When House Budget Committee Chairman Paul Ryan (R-WI) cited the work of Charles Murray, author of The Bell Curve, while denouncing the shiftless lazy men of the inner city, it brought fresh scrutiny to the idea itself and the work of Murray.
Murray has now responded to critics and assured us all that he is not a racist, he was just putting the idea out there.
“Our sin was to openly discuss the issue, not to advocate a position. But for the last forty years, that’s been sin enough,” Murray wrote in a piece published by the American Enterprise Institute.
Murray argues that in “The Bell Curve,” he and co-author Richard Herrnstein merely deliberated whether genetics had anything to do with racial differences without drawing a conclusion.
They’re innocent, he swears. They simply put the idea out there and let the reader decide if, you know, minorities are poor because of their genetics.
Judging by his post at the American Enterprise Institute, it appears that Murray had no intention of addressing his critics until Paul Krugman writing for the New York Times referred to his work and the words of Paul Ryan as an “Old-Time Dogwhistle.”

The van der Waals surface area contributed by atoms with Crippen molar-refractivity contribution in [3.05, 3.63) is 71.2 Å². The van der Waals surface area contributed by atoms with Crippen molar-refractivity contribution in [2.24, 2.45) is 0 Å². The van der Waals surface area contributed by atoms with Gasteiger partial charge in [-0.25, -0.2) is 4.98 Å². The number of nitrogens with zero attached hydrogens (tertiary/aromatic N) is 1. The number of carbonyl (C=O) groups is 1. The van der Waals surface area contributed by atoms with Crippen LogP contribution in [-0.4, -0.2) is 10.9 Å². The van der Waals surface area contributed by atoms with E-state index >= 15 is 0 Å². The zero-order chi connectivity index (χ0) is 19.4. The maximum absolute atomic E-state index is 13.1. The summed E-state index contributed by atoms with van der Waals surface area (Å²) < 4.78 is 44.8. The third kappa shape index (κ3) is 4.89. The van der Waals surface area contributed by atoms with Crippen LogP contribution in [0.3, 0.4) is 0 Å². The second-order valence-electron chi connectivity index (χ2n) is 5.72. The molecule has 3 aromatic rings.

What’s curious though is Murray citing the following passage from The Bell Curve about poor genetics to disprove charges of racism.
If the reader is now convinced that either the genetic or environmental explanation has won out to the exclusion of the other, we have not done a sufficiently good job of presenting one side or the other. It seems highly likely to us that both genes and the environment have something to do with racial differences. What might the mix be? We are resolutely agnostic on that issue; as far as we can determine, the evidence does not justify an estimate.
“Both genes and the environment” includes genes, obviously. It’s eugenicist pseudo-science.
Murray is a dyed in the wool racist and no amount of hand-waving will erase the stink from him or Ryan.
As Paul Krugman said ‘it’s all they’ve got.’